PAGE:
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CamemBERT: a Tasty French Language Model

Table of Contents

Model Details

  • Model Description: CamemBERT is a state-of-the-art language model for French based on the RoBERTa model. It is now available on Hugging Face in 6 different versions with varying number of parameters, amount of pretraining data and pretraining data source domains.
  • Developed by: Louis Martin*, Benjamin Muller*, Pedro Javier Ortiz Suárez*, Yoann Dupont, Laurent Romary, Éric Villemonte de la Clergerie, Djamé Seddah and Benoît Sagot.
  • Model Type: Fill-Mask
  • Language(s): French
  • License: MIT
  • Parent Model: See the RoBERTa base model for more information about the RoBERTa base model.
  • Resources for more information:

Uses

Direct Use

This model can be used for Fill-Mask tasks.

Risks, Limitations and Biases

CONTENT WARNING: Readers should be aware this section contains content that is disturbing, offensive, and can propagate historical and current stereotypes.

Significant research has explored bias and fairness issues with language models (see, e.g., Sheng et al. (2021) and Bender et al. (2021)).

This model was pretrinaed on a subcorpus of OSCAR multilingual corpus. Some of the limitations and risks associated with the OSCAR dataset, which are further detailed in the OSCAR dataset card, include the following:

The quality of some OSCAR sub-corpora might be lower than expected, specifically for the lowest-resource languages.

Constructed from Common Crawl, Personal and sensitive information might be present.

Training

Training Data

OSCAR or Open Super-large Crawled Aggregated coRpus is a multilingual corpus obtained by language classification and filtering of the Common Crawl corpus using the Ungoliant architecture.

Training Procedure

Model #params Arch. Training data
camembert-base 110M Base OSCAR (138 GB of text)
camembert/camembert-large 335M Large CCNet (135 GB of text)
camembert/camembert-base-ccnet 110M Base CCNet (135 GB of text)
camembert/camembert-base-wikipedia-4gb 110M Base Wikipedia (4 GB of text)
camembert/camembert-base-oscar-4gb 110M Base Subsample of OSCAR (4 GB of text)
camembert/camembert-base-ccnet-4gb 110M Base Subsample of CCNet (4 GB of text)

Evaluation

The model developers evaluated CamemBERT using four different downstream tasks for French: part-of-speech (POS) tagging, dependency parsing, named entity recognition (NER) and natural language inference (NLI).

Citation Information

@inproceedings{martin2020camembert,
  title={CamemBERT: a Tasty French Language Model},
  author={Martin, Louis and Muller, Benjamin and Su{\'a}rez, Pedro Javier Ortiz and Dupont, Yoann and Romary, Laurent and de la Clergerie, {\'E}ric Villemonte and Seddah, Djam{\'e} and Sagot, Beno{\^\i}t},
  booktitle={Proceedings of the 58th Annual Meeting of the Association for Computational Linguistics},
  year={2020}
}

How to Get Started With the Model

Load CamemBERT and its sub-word tokenizer :
from transformers import CamembertModel, CamembertTokenizer

# You can replace "camembert-base" with any other model from the table, e.g. "camembert/camembert-large".
tokenizer = CamembertTokenizer.from_pretrained("camembert-base")
camembert = CamembertModel.from_pretrained("camembert-base")

camembert.eval()  # disable dropout (or leave in train mode to finetune)
Filling masks using pipeline
from transformers import pipeline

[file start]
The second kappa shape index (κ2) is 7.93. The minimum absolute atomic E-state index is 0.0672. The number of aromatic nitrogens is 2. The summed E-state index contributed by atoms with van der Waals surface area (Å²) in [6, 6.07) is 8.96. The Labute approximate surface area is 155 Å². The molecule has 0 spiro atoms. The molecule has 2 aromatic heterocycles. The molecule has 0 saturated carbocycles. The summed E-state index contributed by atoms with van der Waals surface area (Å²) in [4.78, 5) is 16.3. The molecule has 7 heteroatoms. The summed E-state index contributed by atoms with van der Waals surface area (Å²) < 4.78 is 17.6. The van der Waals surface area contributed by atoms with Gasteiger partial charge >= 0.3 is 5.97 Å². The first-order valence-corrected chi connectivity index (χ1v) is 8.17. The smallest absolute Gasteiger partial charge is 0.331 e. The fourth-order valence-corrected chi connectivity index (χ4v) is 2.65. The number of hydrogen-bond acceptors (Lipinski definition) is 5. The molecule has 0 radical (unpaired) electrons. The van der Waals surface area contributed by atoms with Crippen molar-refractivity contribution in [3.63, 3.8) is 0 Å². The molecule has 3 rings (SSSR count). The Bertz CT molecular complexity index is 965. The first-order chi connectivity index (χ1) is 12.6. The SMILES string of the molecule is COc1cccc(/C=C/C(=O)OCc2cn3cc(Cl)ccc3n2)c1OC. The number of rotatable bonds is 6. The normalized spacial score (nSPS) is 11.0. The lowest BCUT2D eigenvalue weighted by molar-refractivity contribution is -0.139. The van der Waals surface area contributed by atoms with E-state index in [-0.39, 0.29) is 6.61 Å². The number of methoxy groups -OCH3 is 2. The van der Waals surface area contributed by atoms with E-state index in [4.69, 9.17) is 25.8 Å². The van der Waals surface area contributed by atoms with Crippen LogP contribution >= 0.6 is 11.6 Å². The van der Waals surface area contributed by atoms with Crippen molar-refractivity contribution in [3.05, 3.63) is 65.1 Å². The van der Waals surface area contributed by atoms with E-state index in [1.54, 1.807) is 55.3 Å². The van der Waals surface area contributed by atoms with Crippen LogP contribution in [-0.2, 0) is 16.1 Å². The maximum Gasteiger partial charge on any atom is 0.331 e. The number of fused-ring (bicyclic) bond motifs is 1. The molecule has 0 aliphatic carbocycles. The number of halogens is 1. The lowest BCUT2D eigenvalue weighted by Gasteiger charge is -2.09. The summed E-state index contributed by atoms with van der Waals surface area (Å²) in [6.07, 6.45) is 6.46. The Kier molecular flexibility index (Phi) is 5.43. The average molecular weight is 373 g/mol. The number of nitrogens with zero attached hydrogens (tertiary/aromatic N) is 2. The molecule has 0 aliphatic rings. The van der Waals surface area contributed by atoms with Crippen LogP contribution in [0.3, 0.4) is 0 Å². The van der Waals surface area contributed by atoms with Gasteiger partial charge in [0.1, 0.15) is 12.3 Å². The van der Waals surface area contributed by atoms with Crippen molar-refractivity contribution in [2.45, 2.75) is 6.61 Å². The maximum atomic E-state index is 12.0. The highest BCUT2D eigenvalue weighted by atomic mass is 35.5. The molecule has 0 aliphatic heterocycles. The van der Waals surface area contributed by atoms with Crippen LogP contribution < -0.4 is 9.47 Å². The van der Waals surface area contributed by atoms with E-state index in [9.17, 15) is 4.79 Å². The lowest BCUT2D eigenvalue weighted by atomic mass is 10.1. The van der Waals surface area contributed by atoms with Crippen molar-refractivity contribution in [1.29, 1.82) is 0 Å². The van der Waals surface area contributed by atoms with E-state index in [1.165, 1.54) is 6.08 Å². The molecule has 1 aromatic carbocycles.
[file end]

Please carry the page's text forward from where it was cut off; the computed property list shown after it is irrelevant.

camembert_fill_mask  = pipeline("fill-mask", model="camembert-base", tokenizer="camembert-base")
results = camembert_fill_mask("Le camembert est <mask> :)")
# results
#[{'sequence': '<s> Le camembert est délicieux :)</s>', 'score': 0.4909103214740753, 'token': 7200},
# {'sequence': '<s> Le camembert est excellent :)</s>', 'score': 0.10556930303573608, 'token': 2183}, 
# {'sequence': '<s> Le camembert est succulent :)</s>', 'score': 0.03453315049409866, 'token': 26202}, 
# {'sequence': '<s> Le camembert est meilleur :)</s>', 'score': 0.03303130343556404, 'token': 528}, 
# {'sequence': '<s> Le camembert est parfait :)</s>', 'score': 0.030076518654823303, 'token': 1654}]
Extract contextual embedding features from Camembert output
import torch
# Tokenize in sub-words with SentencePiece
tokenized_sentence = tokenizer.tokenize("J'aime le camembert !")
# ['▁J', "'", 'aime', '▁le', '▁ca', 'member', 't', '▁!'] 

# 1-hot encode and add special starting and end tokens 
encoded_sentence = tokenizer.encode(tokenized_sentence)
# [5, 121, 11, 660, 16, 730, 25543, 110, 83, 6] 
# NB: Can be done in one step : tokenize.encode("J'aime le camembert !")

# Feed tokens to Camembert as a torch tensor (batch dim 1)
encoded_sentence = torch.tensor(encoded_sentence).unsqueeze(0)
embeddings, _ = camembert(encoded_sentence)
# embeddings.detach()
# embeddings.size torch.Size([1, 10, 768])
# tensor([[[-0.0254,  0.0235,  0.1027,  ..., -0.1459, -0.0205, -0.0116],
#         [ 0.0606, -0.1811, -0.0418,  ..., -0.1815,  0.0880, -0.0766],
#         [-0.1561, -0.1127,  0.2687,  ..., -0.0648,  0.0249,  0.0446],
#         ...,
Extract contextual embedding features from all Camembert layers
from transformers import CamembertConfig
# (Need to reload the model with new config)
config = CamembertConfig.from_pretrained("camembert-base", output_hidden_states=True)
camembert = CamembertModel.from_pretrained("camembert-base", config=config)

embeddings, _, all_layer_embeddings = camembert(encoded_sentence)
#  all_layer_embeddings list of len(all_layer_embeddings) == 13 (input embedding layer + 12 self attention layers)
all_layer_embeddings[5]
# layer 5 contextual embedding : size torch.Size([1, 10, 768])
#tensor([[[-0.0032,  0.0075,  0.0040,  ..., -0.0025, -0.0178, -0.0210],
#         [-0.0996, -0.1474,  0.1057,  ..., -0.0278,  0.1690, -0.2982],
#         [ 0.0557, -0.0588,  0.0547,  ..., -0.0726, -0.0867,  0.0699],
#         ...,
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Dataset used to train camembert-base

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